Thomas Olsen: Blockchain Impacts on Financial Ecosystems

Distributed ledger technology (DLT) has left many financial services firms unsure of how and when to proceed. Thomas Olsen, a partner with Bain's Financial Services practice, discusses how firms can take a strategic approach to adopting DLT and creating more efficient financial systems and organizations.

Read the Bain Brief: Blockchain in Financial Markets—How to Gain an Edge

Read the transcript below.

THOMAS OLSEN: Distributed ledgers, smart contracts, and other new technology have really triggered a conceptual rethink of how financial markets work. And after an initial exploration phase, experiments are gaining momentum, and we're starting to see a shift to real-life applications. In fact, 80% of financial market executives surveyed by Bain said they expected transformative impact and adoption within the next three to five years.

Yet paradoxically, of that same group we interviewed and surveyed, almost 40% said their firms are taking a wait-and-see approach. And there are some good reasons for that. There's regulatory uncertainty. They're under near-term financial pressure. And a lot of the distributed-ledger use cases create competitive game theory dilemmas for them. But the cost and market structure impacts of distributed ledgers can't be ignored. The stakes are high.

We've estimated that the total cost and capital savings for global financial markets could be between $15 billion and $30 billion a year, mostly in post-trade processing efficiency. Now, some firms will benefit from this clearly, but over time, we see the bulk of the savings being passed on to end-investors and corporate issuers as the markets become more efficient.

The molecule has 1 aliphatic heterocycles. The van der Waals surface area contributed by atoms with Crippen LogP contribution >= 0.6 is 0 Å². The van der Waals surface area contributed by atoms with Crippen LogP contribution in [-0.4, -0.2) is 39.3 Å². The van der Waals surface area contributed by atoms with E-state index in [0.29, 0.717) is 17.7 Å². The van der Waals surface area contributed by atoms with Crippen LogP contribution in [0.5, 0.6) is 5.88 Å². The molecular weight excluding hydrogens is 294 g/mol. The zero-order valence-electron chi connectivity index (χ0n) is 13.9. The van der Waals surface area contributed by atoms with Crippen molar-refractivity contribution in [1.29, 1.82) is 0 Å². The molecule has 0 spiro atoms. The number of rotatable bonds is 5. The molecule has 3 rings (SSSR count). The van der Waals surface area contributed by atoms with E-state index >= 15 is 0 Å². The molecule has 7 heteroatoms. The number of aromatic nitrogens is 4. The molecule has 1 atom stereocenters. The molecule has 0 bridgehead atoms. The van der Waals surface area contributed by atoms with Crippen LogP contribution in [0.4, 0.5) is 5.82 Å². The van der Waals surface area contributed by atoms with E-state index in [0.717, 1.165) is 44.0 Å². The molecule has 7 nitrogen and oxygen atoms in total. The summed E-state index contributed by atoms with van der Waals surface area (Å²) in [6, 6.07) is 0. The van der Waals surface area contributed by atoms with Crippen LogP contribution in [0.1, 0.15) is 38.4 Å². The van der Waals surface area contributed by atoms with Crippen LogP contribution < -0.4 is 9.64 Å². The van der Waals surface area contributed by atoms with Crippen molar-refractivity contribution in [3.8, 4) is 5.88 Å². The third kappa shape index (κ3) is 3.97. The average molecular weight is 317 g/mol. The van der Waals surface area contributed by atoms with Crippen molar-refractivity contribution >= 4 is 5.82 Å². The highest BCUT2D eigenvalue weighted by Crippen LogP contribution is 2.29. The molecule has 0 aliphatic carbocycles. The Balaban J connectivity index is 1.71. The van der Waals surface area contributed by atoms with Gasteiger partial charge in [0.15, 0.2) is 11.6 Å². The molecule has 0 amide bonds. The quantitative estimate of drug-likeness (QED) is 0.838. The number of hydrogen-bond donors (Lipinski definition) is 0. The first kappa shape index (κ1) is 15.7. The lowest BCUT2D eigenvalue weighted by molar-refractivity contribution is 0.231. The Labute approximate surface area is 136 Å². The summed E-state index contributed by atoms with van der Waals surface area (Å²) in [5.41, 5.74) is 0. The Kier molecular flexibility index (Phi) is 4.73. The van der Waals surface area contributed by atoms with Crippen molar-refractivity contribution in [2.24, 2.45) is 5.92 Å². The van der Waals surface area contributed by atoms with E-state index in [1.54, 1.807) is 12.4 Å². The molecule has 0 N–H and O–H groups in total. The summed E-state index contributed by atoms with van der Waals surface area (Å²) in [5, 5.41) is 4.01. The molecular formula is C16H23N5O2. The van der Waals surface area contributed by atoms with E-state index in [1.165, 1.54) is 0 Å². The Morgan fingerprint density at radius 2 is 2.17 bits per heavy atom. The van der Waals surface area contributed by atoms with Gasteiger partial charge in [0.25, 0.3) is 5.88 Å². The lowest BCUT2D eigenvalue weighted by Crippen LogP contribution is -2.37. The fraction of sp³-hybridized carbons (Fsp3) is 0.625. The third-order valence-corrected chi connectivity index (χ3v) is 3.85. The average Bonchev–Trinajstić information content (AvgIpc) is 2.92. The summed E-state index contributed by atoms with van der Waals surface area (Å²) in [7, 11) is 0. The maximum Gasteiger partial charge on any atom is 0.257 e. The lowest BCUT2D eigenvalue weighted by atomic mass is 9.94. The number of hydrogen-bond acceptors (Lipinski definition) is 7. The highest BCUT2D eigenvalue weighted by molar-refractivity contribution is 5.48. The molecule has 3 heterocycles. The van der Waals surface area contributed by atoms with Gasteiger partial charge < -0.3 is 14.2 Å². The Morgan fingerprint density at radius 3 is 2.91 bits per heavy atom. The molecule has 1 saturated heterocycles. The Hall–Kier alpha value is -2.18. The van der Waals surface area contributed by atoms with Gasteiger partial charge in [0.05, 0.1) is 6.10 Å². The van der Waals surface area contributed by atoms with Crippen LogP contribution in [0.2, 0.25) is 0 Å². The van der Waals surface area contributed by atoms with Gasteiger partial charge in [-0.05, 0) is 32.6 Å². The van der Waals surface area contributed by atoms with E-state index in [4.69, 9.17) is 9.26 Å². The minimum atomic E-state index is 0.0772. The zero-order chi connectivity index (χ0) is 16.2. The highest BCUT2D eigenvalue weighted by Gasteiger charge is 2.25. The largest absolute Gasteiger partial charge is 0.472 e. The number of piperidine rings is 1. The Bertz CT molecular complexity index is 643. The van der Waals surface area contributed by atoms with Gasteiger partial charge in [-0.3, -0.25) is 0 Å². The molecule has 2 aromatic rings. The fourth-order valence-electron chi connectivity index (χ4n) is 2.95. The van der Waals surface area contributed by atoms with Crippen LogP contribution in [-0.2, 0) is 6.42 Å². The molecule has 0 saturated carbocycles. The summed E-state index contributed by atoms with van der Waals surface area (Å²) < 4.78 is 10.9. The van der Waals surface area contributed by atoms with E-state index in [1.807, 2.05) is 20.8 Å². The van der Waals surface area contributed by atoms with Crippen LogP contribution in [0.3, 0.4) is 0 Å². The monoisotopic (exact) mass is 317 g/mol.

And one of the most interesting potential benefits here is going to be through improved reference data, analytics, and applications with machine intelligence as more efficient ecosystems create new opportunities. But now the biggest questions are really less about the potential benefits and more about how to get there. We expect the evolution of this to happen in very different ways and different pace across jurisdictions, asset classes and activities. This creates a piecemeal and complex implementation path, especially for the global firms.

Because of this, opportunities to mutualize the investment and migration costs with third parties and utilities appears to becoming an increasingly important part of accelerating progress. The most sophisticated players are already taking a systematic, top-down and bottom-up approach to this, focused primarily on three questions.

How will the market ecosystems evolve? What role should we play? And then how should we posture and prioritize around distributed ledgers? Ultimately, we see the winners focusing on how to create more efficient market ecosystems despite the momentum, and even temptation, to maintain some of the inefficiencies of today.

Read the Bain Brief: Blockchain in Financial Markets—How to Gain an Edge